Cancer Can Be Treated During PregnancyMay 31, 2012
When a pregnant woman is diagnosed with cancer, her treatment decisions are complicated by concern about how treatment may affect the baby’s health. Ideally, she can delay treatment until the baby is born, but sometimes a delay can allow the cancer to progress and make it harder to treat. The best time for beginning treatment to balance the baby’s and mother’s health needs isn’t always clear.
A series of articles published recently in The Lancet and The Lancet Oncology may make some of those treatment decisions easier. Teams of researchers from Belgium, France, and Israel found that many cases of cancer in pregnant women can be treated while the baby is carried to full term.
Chemotherapy appears safe after first trimester
One European study examined 70 children who had been exposed to chemotherapy during the second or third trimester. Researchers found that the children in the study seemed to develop just as well as children in the general population.
In fact, the researchers conclude that exposing the baby to chemotherapy in the second or third trimester may be preferable to delivering the baby early. Children who were born prematurely scored lower on IQ tests than children who were carried to full term. The researchers attribute this to the premature birth, and not the mothers’ cancer or treatment. Two-thirds of the children in the study were born early, at less than 37 weeks.
The researchers did not study chemotherapy during the first trimester, which is generally not recommended because of the risk of serious birth defects.
A separate Belgian review of breast cancer in pregnancy also concludes that delivering the baby early should be avoided if possible, and that treatment should generally be similar to that used in women who are not pregnant. But radiation is risky for the baby, and its use should be determined on an individual basis. The researchers say pregnant breast cancer patients should take the time to consult with a team of experts about the best course of treatment.
Differences among cancer types
Other reviews in the series focus on gynecological cancers and blood cancers during pregnancy.
French researchers state that as many as 1 in 1,000 pregnancies is accompanied by cancer. They say the most common types of cancer diagnosed during pregnancy are cervical cancer, breast cancer, skin cancer, leukemia, and lymphoma. They conclude that a full-term pregnancy can be the goal in most cases.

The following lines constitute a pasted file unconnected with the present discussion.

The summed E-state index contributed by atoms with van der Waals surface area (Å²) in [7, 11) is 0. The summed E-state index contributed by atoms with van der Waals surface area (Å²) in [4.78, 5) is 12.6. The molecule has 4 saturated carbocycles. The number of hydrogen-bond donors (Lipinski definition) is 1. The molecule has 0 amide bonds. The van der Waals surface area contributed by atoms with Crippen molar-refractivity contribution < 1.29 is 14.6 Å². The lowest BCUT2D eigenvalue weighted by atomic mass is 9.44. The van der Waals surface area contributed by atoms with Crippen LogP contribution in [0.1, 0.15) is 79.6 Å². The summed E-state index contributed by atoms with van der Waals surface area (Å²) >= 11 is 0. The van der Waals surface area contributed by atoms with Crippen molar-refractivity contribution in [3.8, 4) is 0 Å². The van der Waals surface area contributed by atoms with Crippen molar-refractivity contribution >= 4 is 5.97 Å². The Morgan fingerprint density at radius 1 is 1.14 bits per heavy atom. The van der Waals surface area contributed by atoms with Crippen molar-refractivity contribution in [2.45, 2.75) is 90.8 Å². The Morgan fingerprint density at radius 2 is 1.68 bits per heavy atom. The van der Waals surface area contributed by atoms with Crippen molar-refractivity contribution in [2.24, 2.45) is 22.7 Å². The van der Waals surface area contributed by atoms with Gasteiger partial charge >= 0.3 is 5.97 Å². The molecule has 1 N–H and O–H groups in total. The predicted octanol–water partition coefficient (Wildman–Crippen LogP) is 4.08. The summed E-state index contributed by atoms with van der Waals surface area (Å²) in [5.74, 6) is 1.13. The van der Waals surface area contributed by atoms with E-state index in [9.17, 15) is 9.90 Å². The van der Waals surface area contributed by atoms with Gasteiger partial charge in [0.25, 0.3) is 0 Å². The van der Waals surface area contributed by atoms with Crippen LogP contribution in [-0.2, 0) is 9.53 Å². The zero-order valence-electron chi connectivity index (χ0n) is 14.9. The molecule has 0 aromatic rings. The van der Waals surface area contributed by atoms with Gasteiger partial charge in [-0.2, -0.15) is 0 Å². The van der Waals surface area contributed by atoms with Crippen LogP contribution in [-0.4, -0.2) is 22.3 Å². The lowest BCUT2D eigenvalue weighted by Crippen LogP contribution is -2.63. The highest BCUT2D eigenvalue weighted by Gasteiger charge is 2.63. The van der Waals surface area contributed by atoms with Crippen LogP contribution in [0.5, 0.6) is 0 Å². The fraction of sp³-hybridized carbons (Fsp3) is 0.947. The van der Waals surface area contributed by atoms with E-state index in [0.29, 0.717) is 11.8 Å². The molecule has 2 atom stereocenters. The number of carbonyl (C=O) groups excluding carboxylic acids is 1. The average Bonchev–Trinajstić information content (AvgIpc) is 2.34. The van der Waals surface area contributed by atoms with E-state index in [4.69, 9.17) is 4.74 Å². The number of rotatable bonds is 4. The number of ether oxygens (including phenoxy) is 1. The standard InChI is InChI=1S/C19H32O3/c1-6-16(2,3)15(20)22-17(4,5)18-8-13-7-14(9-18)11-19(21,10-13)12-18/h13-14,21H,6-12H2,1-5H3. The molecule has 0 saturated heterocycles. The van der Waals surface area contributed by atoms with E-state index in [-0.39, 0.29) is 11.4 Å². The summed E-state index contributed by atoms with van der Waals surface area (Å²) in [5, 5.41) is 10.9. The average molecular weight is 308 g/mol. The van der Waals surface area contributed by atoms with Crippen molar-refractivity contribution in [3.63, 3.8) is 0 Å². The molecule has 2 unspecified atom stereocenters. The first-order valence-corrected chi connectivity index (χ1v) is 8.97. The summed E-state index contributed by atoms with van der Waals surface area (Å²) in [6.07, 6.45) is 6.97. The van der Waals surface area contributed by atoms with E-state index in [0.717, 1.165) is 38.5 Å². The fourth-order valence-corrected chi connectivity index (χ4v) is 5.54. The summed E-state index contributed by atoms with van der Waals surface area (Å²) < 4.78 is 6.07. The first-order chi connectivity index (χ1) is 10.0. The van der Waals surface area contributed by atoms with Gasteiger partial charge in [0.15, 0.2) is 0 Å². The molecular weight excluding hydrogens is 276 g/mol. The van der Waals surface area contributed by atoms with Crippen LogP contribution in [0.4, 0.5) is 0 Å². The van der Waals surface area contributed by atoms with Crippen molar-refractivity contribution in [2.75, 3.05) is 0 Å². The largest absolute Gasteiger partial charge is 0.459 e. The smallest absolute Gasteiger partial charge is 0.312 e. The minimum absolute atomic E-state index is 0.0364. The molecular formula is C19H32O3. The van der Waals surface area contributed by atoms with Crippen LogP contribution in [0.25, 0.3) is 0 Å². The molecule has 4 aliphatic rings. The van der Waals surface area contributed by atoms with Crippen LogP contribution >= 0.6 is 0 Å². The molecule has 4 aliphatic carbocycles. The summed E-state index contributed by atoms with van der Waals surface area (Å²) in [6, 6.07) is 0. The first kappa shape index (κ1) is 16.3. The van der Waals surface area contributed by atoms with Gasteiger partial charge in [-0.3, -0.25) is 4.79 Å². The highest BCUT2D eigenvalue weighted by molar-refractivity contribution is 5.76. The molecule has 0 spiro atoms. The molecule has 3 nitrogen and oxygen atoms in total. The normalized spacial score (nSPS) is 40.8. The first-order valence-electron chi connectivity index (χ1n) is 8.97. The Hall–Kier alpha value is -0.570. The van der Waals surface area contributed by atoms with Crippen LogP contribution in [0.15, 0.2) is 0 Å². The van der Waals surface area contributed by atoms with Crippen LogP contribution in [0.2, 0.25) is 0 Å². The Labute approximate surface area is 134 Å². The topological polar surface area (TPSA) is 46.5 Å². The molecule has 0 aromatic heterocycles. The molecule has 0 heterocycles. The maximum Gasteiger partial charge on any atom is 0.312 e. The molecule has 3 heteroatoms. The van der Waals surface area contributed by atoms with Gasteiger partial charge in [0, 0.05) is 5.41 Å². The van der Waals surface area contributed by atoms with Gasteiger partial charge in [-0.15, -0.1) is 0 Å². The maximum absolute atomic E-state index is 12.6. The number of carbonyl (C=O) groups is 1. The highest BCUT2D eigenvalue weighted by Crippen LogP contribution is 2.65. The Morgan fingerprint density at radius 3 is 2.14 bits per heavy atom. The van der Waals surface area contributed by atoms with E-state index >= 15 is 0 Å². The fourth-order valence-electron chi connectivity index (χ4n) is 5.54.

In looking at gynecological cancers, these researchers conclude that pregnancy should be preserved in patients with cervical or ovarian cancer whenever feasible. Using chemotherapy after the first trimester does not seem to harm the baby, and can help increase the chances of a healthy baby by allowing the pregnancy to continue closer to full term.
In a separate review of blood cancers during pregnancy, researchers from Israel note that Hodgkin lymphoma, non-Hodgkin lymphoma, and acute leukemia – while rare – are the most common types of blood cancer to be diagnosed in pregnant women. The researchers say these are some of the most challenging types of cancer to treat during pregnancy. A diagnosis of leukemia or lymphoma during the first trimester is the most complicated scenario because delaying treatment in these cases may be too risky for the mother, and ending the pregnancy may be needed to save the mother’s life. Chemotherapy and targeted therapies for these kinds of cancer are not safe for the baby in the first trimester. The researchers note it may be possible to treat the mother if the cancer is first diagnosed when the pregnancy is further along, but more studies need to be done to determine whether it’s safe.
Expertise is key
Regardless of the cancer type, cancer during pregnancy can be a complex situation on many levels. It may not always be a medical emergency that requires treating the cancer right away, but each case is unique. What’s most important is having a team of experts who are experienced in dealing with the many different aspects of cancer during pregnancy. This team can help make sure the mother is fully aware of her options, including their possible risks and benefits, so that she can make an informed decision about treatment.
Long-term cognitive and cardiac outcomes after prenatal exposure to chemotherapy in children aged 18 months or older: an observational study. Published online February 10, 2012 in The Lancet Oncology. First author: Frédéric Amant, PhD, Leuven Cancer Institute, Katholieke Universiteit Leuven, Belgium.
Gynaecological cancers in pregnancy. Published in the February 11, 2012 issue of The Lancet (Vol. 379). First author: Philippe Morice, MD, Institut Gustave Roussy, Villejuif, France.
Breast cancer in pregnancy. Published in the February 11, 2012 issue of The Lancet (Vol. 379). First author: Frédéric Amant, PhD, Leuven Cancer Institute, Katholieke Universiteit Leuven, Belgium.
Haematological cancers in pregnancy. Published in the February 11, 2012 issue of The Lancet (Vol. 379). First author: Benjamin Brenner, MD, Rambam Health Care Campus, Haifa, Israel.